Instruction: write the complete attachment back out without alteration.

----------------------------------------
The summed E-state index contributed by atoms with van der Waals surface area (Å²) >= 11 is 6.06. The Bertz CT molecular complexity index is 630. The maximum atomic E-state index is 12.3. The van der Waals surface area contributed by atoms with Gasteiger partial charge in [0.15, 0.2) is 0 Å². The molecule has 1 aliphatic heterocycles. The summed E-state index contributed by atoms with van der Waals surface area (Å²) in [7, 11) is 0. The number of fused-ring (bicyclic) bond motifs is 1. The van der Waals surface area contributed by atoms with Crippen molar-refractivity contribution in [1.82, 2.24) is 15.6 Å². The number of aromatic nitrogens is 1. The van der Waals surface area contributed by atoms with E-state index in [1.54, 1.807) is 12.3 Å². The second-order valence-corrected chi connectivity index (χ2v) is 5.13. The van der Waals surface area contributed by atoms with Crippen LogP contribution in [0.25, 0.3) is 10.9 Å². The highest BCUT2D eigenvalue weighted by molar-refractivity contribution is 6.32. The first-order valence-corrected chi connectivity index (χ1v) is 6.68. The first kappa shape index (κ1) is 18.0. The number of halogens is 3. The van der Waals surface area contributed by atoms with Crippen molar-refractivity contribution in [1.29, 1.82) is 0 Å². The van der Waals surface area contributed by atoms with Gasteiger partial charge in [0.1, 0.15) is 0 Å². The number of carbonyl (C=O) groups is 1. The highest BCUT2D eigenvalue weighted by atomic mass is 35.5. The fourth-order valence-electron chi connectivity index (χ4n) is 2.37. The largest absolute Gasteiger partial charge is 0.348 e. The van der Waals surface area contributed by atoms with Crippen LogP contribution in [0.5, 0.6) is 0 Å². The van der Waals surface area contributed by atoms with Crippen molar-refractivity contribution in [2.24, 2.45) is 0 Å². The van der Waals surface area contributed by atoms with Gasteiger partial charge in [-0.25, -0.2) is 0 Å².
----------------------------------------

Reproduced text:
The summed E-state index contributed by atoms with van der Waals surface area (Å²) >= 11 is 6.06. The Bertz CT molecular complexity index is 630. The maximum atomic E-state index is 12.3. The van der Waals surface area contributed by atoms with Gasteiger partial charge in [0.15, 0.2) is 0 Å². The molecule has 1 aliphatic heterocycles. The summed E-state index contributed by atoms with van der Waals surface area (Å²) in [7, 11) is 0. The number of fused-ring (bicyclic) bond motifs is 1. The van der Waals surface area contributed by atoms with Crippen molar-refractivity contribution in [1.82, 2.24) is 15.6 Å². The number of aromatic nitrogens is 1. The van der Waals surface area contributed by atoms with E-state index in [1.54, 1.807) is 12.3 Å². The second-order valence-corrected chi connectivity index (χ2v) is 5.13. The van der Waals surface area contributed by atoms with Crippen LogP contribution in [0.25, 0.3) is 10.9 Å². The highest BCUT2D eigenvalue weighted by molar-refractivity contribution is 6.32. The first-order valence-corrected chi connectivity index (χ1v) is 6.68. The first kappa shape index (κ1) is 18.0. The number of halogens is 3. The van der Waals surface area contributed by atoms with Crippen molar-refractivity contribution in [1.29, 1.82) is 0 Å². The van der Waals surface area contributed by atoms with Gasteiger partial charge in [0.1, 0.15) is 0 Å². The number of carbonyl (C=O) groups is 1. The highest BCUT2D eigenvalue weighted by atomic mass is 35.5. The fourth-order valence-electron chi connectivity index (χ4n) is 2.37. The largest absolute Gasteiger partial charge is 0.348 e. The van der Waals surface area contributed by atoms with Crippen LogP contribution in [0.5, 0.6) is 0 Å². The van der Waals surface area contributed by atoms with Crippen molar-refractivity contribution in [2.24, 2.45) is 0 Å². The van der Waals surface area contributed by atoms with Gasteiger partial charge in [-0.25, -0.2) is 0 Å².